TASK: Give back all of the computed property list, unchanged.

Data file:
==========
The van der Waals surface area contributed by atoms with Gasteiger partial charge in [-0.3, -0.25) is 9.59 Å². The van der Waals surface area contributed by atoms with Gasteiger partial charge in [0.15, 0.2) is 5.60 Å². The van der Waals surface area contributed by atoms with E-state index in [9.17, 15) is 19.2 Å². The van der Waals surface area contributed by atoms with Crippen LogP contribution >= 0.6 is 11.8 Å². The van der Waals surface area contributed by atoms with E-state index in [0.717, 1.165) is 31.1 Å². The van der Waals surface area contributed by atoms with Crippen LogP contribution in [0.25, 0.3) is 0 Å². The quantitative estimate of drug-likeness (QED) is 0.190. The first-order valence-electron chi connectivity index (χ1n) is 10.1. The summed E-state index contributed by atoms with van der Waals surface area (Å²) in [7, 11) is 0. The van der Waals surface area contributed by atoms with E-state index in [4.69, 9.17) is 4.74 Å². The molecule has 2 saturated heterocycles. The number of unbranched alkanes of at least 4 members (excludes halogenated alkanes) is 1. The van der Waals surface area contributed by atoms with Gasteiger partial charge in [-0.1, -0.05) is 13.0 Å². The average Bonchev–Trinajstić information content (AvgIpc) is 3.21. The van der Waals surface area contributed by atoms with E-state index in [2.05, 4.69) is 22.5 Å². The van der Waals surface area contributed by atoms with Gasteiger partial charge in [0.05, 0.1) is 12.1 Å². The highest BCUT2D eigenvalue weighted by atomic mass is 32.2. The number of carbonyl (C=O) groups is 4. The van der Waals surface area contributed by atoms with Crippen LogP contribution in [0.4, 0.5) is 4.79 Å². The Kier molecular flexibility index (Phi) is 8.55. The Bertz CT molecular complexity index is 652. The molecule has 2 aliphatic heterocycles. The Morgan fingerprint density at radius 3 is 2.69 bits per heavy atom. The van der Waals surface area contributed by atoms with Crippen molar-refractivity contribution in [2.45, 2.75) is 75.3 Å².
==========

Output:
The van der Waals surface area contributed by atoms with Gasteiger partial charge in [-0.3, -0.25) is 9.59 Å². The van der Waals surface area contributed by atoms with Gasteiger partial charge in [0.15, 0.2) is 5.60 Å². The van der Waals surface area contributed by atoms with E-state index in [9.17, 15) is 19.2 Å². The van der Waals surface area contributed by atoms with Crippen LogP contribution >= 0.6 is 11.8 Å². The van der Waals surface area contributed by atoms with E-state index in [0.717, 1.165) is 31.1 Å². The van der Waals surface area contributed by atoms with Crippen LogP contribution in [0.25, 0.3) is 0 Å². The quantitative estimate of drug-likeness (QED) is 0.190. The first-order valence-electron chi connectivity index (χ1n) is 10.1. The summed E-state index contributed by atoms with van der Waals surface area (Å²) in [7, 11) is 0. The van der Waals surface area contributed by atoms with E-state index in [4.69, 9.17) is 4.74 Å². The molecule has 2 saturated heterocycles. The number of unbranched alkanes of at least 4 members (excludes halogenated alkanes) is 1. The van der Waals surface area contributed by atoms with Gasteiger partial charge in [-0.1, -0.05) is 13.0 Å². The average Bonchev–Trinajstić information content (AvgIpc) is 3.21. The van der Waals surface area contributed by atoms with E-state index in [2.05, 4.69) is 22.5 Å². The van der Waals surface area contributed by atoms with Gasteiger partial charge in [0.05, 0.1) is 12.1 Å². The highest BCUT2D eigenvalue weighted by atomic mass is 32.2. The number of carbonyl (C=O) groups is 4. The van der Waals surface area contributed by atoms with Crippen LogP contribution in [0.4, 0.5) is 4.79 Å². The Kier molecular flexibility index (Phi) is 8.55. The Bertz CT molecular complexity index is 652. The molecule has 2 aliphatic heterocycles. The Morgan fingerprint density at radius 3 is 2.69 bits per heavy atom. The van der Waals surface area contributed by atoms with Crippen molar-refractivity contribution in [2.45, 2.75) is 75.3 Å².